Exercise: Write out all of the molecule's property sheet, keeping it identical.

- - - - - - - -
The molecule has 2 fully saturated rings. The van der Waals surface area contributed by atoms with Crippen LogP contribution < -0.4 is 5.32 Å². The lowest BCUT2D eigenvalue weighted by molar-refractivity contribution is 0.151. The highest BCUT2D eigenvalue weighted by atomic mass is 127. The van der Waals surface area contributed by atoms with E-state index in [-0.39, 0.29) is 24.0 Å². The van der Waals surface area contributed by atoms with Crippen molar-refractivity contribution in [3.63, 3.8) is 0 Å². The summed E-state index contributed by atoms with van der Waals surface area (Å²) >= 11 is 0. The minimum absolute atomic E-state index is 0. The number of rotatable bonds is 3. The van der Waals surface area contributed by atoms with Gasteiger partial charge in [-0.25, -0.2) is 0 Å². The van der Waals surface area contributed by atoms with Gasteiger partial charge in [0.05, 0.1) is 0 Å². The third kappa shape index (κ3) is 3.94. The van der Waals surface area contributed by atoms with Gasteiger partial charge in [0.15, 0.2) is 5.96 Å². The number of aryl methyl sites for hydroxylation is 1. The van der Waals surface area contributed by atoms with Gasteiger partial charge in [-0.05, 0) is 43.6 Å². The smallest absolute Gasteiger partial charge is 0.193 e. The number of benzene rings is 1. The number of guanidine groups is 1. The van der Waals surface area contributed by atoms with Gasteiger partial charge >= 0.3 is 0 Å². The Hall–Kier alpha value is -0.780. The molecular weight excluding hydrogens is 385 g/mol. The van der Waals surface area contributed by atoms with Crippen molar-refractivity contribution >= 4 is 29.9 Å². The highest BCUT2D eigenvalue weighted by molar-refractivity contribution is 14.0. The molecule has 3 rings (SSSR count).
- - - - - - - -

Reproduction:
The molecule has 2 fully saturated rings. The van der Waals surface area contributed by atoms with Crippen LogP contribution < -0.4 is 5.32 Å². The lowest BCUT2D eigenvalue weighted by molar-refractivity contribution is 0.151. The highest BCUT2D eigenvalue weighted by atomic mass is 127. The van der Waals surface area contributed by atoms with E-state index in [-0.39, 0.29) is 24.0 Å². The van der Waals surface area contributed by atoms with Crippen molar-refractivity contribution in [3.63, 3.8) is 0 Å². The summed E-state index contributed by atoms with van der Waals surface area (Å²) >= 11 is 0. The minimum absolute atomic E-state index is 0. The number of rotatable bonds is 3. The van der Waals surface area contributed by atoms with Gasteiger partial charge in [-0.25, -0.2) is 0 Å². The van der Waals surface area contributed by atoms with Gasteiger partial charge in [0.05, 0.1) is 0 Å². The third kappa shape index (κ3) is 3.94. The van der Waals surface area contributed by atoms with Gasteiger partial charge in [0.15, 0.2) is 5.96 Å². The number of aryl methyl sites for hydroxylation is 1. The van der Waals surface area contributed by atoms with Gasteiger partial charge in [-0.05, 0) is 43.6 Å². The smallest absolute Gasteiger partial charge is 0.193 e. The number of benzene rings is 1. The number of guanidine groups is 1. The van der Waals surface area contributed by atoms with Gasteiger partial charge >= 0.3 is 0 Å². The Hall–Kier alpha value is -0.780. The molecular weight excluding hydrogens is 385 g/mol. The van der Waals surface area contributed by atoms with Crippen molar-refractivity contribution >= 4 is 29.9 Å². The highest BCUT2D eigenvalue weighted by molar-refractivity contribution is 14.0. The molecule has 3 rings (SSSR count).